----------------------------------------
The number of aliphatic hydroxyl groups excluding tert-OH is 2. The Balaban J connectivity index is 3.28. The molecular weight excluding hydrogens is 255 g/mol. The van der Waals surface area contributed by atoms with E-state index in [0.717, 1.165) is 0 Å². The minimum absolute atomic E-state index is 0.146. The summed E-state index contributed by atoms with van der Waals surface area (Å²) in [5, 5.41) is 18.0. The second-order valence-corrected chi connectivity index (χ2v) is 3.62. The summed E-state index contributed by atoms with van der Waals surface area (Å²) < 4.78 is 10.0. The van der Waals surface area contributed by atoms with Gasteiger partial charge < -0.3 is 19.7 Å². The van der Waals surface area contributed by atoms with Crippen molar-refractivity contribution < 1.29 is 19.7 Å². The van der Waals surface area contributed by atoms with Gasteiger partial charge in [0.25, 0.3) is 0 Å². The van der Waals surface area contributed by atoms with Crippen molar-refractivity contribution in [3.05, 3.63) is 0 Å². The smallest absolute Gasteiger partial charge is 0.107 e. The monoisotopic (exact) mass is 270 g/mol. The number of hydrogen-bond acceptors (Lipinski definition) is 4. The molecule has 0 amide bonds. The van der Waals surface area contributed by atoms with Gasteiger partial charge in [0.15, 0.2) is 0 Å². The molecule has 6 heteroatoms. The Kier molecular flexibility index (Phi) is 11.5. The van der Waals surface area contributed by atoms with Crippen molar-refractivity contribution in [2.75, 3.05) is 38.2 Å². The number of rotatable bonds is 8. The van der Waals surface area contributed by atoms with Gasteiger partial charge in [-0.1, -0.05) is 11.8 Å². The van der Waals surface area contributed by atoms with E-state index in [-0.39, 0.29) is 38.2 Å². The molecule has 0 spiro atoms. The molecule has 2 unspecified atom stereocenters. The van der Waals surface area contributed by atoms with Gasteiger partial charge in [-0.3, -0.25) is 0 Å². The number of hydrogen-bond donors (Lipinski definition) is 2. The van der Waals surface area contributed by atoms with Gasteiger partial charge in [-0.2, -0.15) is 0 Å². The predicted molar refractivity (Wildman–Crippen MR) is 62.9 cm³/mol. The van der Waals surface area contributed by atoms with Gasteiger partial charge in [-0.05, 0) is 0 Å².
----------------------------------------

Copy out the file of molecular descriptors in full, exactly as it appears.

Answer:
The number of aliphatic hydroxyl groups excluding tert-OH is 2. The Balaban J connectivity index is 3.28. The molecular weight excluding hydrogens is 255 g/mol. The van der Waals surface area contributed by atoms with E-state index in [0.717, 1.165) is 0 Å². The minimum absolute atomic E-state index is 0.146. The summed E-state index contributed by atoms with van der Waals surface area (Å²) in [5, 5.41) is 18.0. The second-order valence-corrected chi connectivity index (χ2v) is 3.62. The summed E-state index contributed by atoms with van der Waals surface area (Å²) < 4.78 is 10.0. The van der Waals surface area contributed by atoms with Gasteiger partial charge < -0.3 is 19.7 Å². The van der Waals surface area contributed by atoms with Crippen molar-refractivity contribution < 1.29 is 19.7 Å². The van der Waals surface area contributed by atoms with Gasteiger partial charge in [0.25, 0.3) is 0 Å². The van der Waals surface area contributed by atoms with Crippen molar-refractivity contribution in [3.05, 3.63) is 0 Å². The smallest absolute Gasteiger partial charge is 0.107 e. The monoisotopic (exact) mass is 270 g/mol. The number of hydrogen-bond acceptors (Lipinski definition) is 4. The molecule has 0 amide bonds. The van der Waals surface area contributed by atoms with Gasteiger partial charge in [0.15, 0.2) is 0 Å². The molecule has 6 heteroatoms. The Kier molecular flexibility index (Phi) is 11.5. The van der Waals surface area contributed by atoms with Crippen molar-refractivity contribution in [2.75, 3.05) is 38.2 Å². The number of rotatable bonds is 8. The van der Waals surface area contributed by atoms with Gasteiger partial charge in [-0.1, -0.05) is 11.8 Å². The van der Waals surface area contributed by atoms with E-state index in [-0.39, 0.29) is 38.2 Å². The molecule has 0 spiro atoms. The molecule has 2 unspecified atom stereocenters. The van der Waals surface area contributed by atoms with Gasteiger partial charge in [-0.3, -0.25) is 0 Å². The number of hydrogen-bond donors (Lipinski definition) is 2. The van der Waals surface area contributed by atoms with Gasteiger partial charge in [-0.2, -0.15) is 0 Å². The predicted molar refractivity (Wildman–Crippen MR) is 62.9 cm³/mol. The van der Waals surface area contributed by atoms with Gasteiger partial charge in [-0.05, 0) is 0 Å².